Monthly Archive for: ‘November, 2009’

A new instalment in the Google AdWords saga

Back in July and September, we blogged on the controversy surrounding the practice of paying internet search engines for keywords to boost one company’s profile over another.  A new instalment has since arisen in what will inev

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Virgin Blues

It is rare for a parent company to oppose the trade mark of one of its subsidiaries.  Yet, as recently reported in The Age, (6/11/09, “Branson and Virgin Blue battle over name”) this appears to be the case in a trade mark opposition brought by Virgin Enterprises against an application lodged by Virgin Blue.  At stake is whether Virgin Blue has the rights to use the “V Australia” trade mark and brand, the name of Virgin Enterprises’ trans-Pacific airline, on a wide variety of goods.

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Defamation in social media: Evony v Everiss

Earlier this month, USA registered company Evony initiated proceedings against UK blogger Bruce Everiss for defamation in the Supreme Court of New South Wales, Sydney, Australia.  Everiss is the author of a popular blog called Bruce on Games.

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Criminal defamation for Facebook slur

Be careful what you write on Facebook!  Adelaide teenager Christopher Cross has recently been convicted for criminal defamation after posting material about a local policeman on a Facebook site.  Cross said that he  “didn’t realise you could get in trouble for things on the internet ”.  Pleading guilty in the Kadina Magistrates Court to criminal defamation, Cross became only the second person in South Australia ever convicted of the rarely used charge.  He now has a criminal record and was sentenced to a 2 year good behaviour bond.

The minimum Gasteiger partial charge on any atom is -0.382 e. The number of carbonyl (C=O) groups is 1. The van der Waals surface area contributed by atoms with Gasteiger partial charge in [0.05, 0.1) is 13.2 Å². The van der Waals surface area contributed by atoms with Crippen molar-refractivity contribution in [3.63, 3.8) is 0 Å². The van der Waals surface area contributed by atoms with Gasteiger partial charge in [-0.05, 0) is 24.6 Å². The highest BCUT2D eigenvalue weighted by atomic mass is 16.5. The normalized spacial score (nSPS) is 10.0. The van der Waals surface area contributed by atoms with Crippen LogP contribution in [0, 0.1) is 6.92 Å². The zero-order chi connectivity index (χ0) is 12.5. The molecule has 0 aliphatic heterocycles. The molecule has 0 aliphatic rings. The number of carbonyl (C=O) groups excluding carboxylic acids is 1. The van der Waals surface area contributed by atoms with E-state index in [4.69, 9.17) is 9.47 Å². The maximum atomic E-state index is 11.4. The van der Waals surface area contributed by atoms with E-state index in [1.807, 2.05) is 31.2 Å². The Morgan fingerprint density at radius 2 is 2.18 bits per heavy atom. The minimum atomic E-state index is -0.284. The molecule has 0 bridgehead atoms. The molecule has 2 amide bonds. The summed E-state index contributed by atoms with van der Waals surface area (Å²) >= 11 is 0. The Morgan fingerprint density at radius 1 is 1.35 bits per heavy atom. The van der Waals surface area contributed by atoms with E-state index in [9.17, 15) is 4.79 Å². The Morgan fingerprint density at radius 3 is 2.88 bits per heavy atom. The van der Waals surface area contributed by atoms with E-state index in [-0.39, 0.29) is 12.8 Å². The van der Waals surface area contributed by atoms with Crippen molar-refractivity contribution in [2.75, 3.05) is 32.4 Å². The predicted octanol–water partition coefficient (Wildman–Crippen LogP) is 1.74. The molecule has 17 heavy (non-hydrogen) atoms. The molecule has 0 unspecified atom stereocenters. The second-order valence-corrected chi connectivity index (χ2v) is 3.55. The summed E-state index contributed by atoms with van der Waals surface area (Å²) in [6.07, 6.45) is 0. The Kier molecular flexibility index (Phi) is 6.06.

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Cash for comment rules for bloggers?

From 1 December 2009, North America’s Federal Trade Commission  (FTC)  (the US equivalent of the ACCC) wants bloggers, including Twitter users, to make it clear when they have received cash or products in exchange for writing positive reviews, endorsements and testimonials.  The FTC’s new Guidelines Concerning the Use of Endorsements and Testimonials in Advertising announced in October 2009 have proved very controversial.

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IP Australia: Second round public consultation on IP rights reform

IP Australia has announced a second round public consultation on IP rights reforms. The closing date for submissions is 12 February 2010.

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The book digitisation “race”: An EU update

In an effort to deliver a pro-competition book digitisation solution before the arrival of the Google solutions proposed in the US Books Settlement, the Commission of European Communities recently announced follow up initiatives to

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Bow Wow Wow Yippie Yo Yippie Yae

In a win for funk and a loss for free barking, the singer George Clinton has won a copyright infringement claim and appeal in the US against Universal Music Group (“UMG”) over the use of Clinton’s lyrics “Bow wow wow, yippie yo, yippie yea” (known within “hip” judicial circles as the “Bow Wow Refrain”) in the song “D.O.G in Me” released by hip hop group Pub

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No change to parallel importation laws for books

The Federal Government has announced that there will be no change to the current parallel importation provisions for books under the Copyright Act 1968 and has decided not to commit to a new spending program for Australian authors and publishers, as proposed by the Productivity Commission.

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